With its focus on the ocean and Thailand’s coral reefs, ETC’s students “get the entire community thinking about the reefs as a vital resource to their own livelihoods.” The condition of the world’s coral reefs is “alarming,” says Ridgway, and the best way to address these problems is to involve local people. “It simply does no good to make recommendations if local politics, customs, and businesses continually fail to heed the warnings,” he says.

The Ecotourism Training Center’s sister company, Smart Ecotours, is a commercial adventure tour business that specializes in diving, although the company also offers trekking, bird watching, rock climbing, mountain biking, and sailing tours. Smart Ecotours donates 10 percent of every dollar it receives to ETC. The company takes divers on tours of the Similan and Surin National Parks, the Phuket area, and other areas ranked among the top diving spots in the world.

“The undersea topography is wild and special,” Ridgway says. “Giant granite boulder cities teem with sea life, huge schools of fish bloom everywhere you look, as well as sea turtles, moray eels, painted lobster, octopus, cuttlefish, barracuda, tiny colorful sea slugs, sea horses…all the way to giant manta rays and the occasional whale shark. There is a huge diversity of life here.” When conducted properly, he says, diving is “extremely low impact. You go, you look, you leave.”

Saratoga-based Cheeseman’s Ecology Safaris also leads expeditions to places rich in wildlife, with an emphasis on getting as close as possible to animals in the wild. The family-owned company focuses on maximum time in the field, allowing the best opportunities for photography. Cheeseman’s trips to Africa, Antarctica, and other regions are scheduled during times when wildlife is abundant. Trips are led by local guides who are experts in their region. The company also offers carbon offsets through Carbon Tree, a company working in partnership with Fundación Yuchán in northern Argentina to protect endangered tropical forests. Cheeseman’s provides all of the associated administrative costs for free, so 100 percent of the carbon offsets purchased go directly to saving rainforests.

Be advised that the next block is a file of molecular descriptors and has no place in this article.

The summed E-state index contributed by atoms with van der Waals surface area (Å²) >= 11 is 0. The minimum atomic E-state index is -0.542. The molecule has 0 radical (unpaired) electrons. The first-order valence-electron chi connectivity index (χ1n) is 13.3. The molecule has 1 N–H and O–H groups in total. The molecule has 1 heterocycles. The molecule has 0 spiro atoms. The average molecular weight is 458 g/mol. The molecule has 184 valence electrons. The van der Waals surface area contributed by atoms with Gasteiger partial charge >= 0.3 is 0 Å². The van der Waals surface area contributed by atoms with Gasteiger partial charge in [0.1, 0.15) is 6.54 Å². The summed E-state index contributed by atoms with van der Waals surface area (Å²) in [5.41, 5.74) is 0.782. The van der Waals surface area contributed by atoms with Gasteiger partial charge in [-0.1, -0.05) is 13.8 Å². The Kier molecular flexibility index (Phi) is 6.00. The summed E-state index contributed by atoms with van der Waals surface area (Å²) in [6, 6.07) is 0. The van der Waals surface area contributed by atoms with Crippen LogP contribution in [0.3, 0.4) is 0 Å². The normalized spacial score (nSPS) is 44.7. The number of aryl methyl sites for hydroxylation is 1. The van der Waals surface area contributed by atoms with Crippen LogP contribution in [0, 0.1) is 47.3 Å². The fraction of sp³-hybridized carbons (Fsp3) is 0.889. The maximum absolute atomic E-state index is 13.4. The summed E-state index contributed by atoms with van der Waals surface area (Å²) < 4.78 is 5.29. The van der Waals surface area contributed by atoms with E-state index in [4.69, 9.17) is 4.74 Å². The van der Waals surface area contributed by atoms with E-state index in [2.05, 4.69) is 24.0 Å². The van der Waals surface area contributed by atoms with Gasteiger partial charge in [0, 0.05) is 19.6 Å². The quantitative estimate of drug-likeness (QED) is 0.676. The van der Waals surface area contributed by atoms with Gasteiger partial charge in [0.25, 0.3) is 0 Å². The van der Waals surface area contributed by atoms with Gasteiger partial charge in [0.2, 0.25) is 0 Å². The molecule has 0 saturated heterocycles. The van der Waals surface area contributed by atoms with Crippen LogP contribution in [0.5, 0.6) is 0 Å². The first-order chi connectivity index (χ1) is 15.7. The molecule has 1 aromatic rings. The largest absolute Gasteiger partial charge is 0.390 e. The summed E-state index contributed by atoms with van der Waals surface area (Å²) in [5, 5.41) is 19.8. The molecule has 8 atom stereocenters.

KarmaQuest Ecotourism, a travel company in Half Moon Bay, specializes in travel to Bhutan, India (including Sikkim, Ladakh, North and South India), Nepal, China, Kyrgyzstan, Mongolia, Thailand, Cambodia, Burma/Myanmar, Vietnam, and Laos. KarmaQuest offers specialty travel trips with an emphasis on botany or ethno-botany (the study of the relationship between people and plants), wildlife-viewing treks such as snow leopard tracking, photographic journeys, and trips that focus on meditation or religious studies.